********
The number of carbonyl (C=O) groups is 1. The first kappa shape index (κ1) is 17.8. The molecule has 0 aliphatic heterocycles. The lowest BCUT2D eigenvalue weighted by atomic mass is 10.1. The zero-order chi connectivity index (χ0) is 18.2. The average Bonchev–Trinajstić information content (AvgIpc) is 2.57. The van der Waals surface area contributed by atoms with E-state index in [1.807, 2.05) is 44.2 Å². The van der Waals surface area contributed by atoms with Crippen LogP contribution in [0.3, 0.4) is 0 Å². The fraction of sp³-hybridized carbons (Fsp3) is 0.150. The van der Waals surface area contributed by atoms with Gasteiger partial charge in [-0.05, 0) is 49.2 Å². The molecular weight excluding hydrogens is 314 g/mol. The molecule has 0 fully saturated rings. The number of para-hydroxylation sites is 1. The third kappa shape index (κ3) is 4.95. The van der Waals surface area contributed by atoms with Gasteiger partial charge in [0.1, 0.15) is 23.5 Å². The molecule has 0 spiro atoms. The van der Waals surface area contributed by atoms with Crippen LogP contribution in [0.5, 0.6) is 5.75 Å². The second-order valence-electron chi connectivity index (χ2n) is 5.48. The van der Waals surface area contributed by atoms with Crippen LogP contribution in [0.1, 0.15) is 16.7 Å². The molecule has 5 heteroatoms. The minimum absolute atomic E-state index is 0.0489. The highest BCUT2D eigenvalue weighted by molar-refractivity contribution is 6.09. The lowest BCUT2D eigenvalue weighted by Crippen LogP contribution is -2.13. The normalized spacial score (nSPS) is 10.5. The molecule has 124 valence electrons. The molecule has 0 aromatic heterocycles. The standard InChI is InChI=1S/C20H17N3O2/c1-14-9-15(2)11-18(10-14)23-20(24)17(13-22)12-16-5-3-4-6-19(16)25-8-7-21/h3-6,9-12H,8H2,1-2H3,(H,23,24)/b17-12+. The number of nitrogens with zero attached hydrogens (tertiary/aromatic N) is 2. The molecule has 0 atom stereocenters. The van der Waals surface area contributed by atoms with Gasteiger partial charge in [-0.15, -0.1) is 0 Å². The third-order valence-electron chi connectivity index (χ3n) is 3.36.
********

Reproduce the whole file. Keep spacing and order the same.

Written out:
The number of carbonyl (C=O) groups is 1. The first kappa shape index (κ1) is 17.8. The molecule has 0 aliphatic heterocycles. The lowest BCUT2D eigenvalue weighted by atomic mass is 10.1. The zero-order chi connectivity index (χ0) is 18.2. The average Bonchev–Trinajstić information content (AvgIpc) is 2.57. The van der Waals surface area contributed by atoms with E-state index in [1.807, 2.05) is 44.2 Å². The van der Waals surface area contributed by atoms with Crippen LogP contribution in [0.3, 0.4) is 0 Å². The fraction of sp³-hybridized carbons (Fsp3) is 0.150. The van der Waals surface area contributed by atoms with Gasteiger partial charge in [-0.05, 0) is 49.2 Å². The molecular weight excluding hydrogens is 314 g/mol. The molecule has 0 fully saturated rings. The number of para-hydroxylation sites is 1. The third kappa shape index (κ3) is 4.95. The van der Waals surface area contributed by atoms with Gasteiger partial charge in [0.1, 0.15) is 23.5 Å². The molecule has 0 spiro atoms. The van der Waals surface area contributed by atoms with Crippen LogP contribution in [0.5, 0.6) is 5.75 Å². The second-order valence-electron chi connectivity index (χ2n) is 5.48. The van der Waals surface area contributed by atoms with Crippen LogP contribution in [0.1, 0.15) is 16.7 Å². The molecule has 5 heteroatoms. The minimum absolute atomic E-state index is 0.0489. The highest BCUT2D eigenvalue weighted by molar-refractivity contribution is 6.09. The lowest BCUT2D eigenvalue weighted by Crippen LogP contribution is -2.13. The normalized spacial score (nSPS) is 10.5. The molecule has 124 valence electrons. The molecule has 0 aromatic heterocycles. The standard InChI is InChI=1S/C20H17N3O2/c1-14-9-15(2)11-18(10-14)23-20(24)17(13-22)12-16-5-3-4-6-19(16)25-8-7-21/h3-6,9-12H,8H2,1-2H3,(H,23,24)/b17-12+. The number of nitrogens with zero attached hydrogens (tertiary/aromatic N) is 2. The molecule has 0 atom stereocenters. The van der Waals surface area contributed by atoms with Gasteiger partial charge in [-0.15, -0.1) is 0 Å². The third-order valence-electron chi connectivity index (χ3n) is 3.36.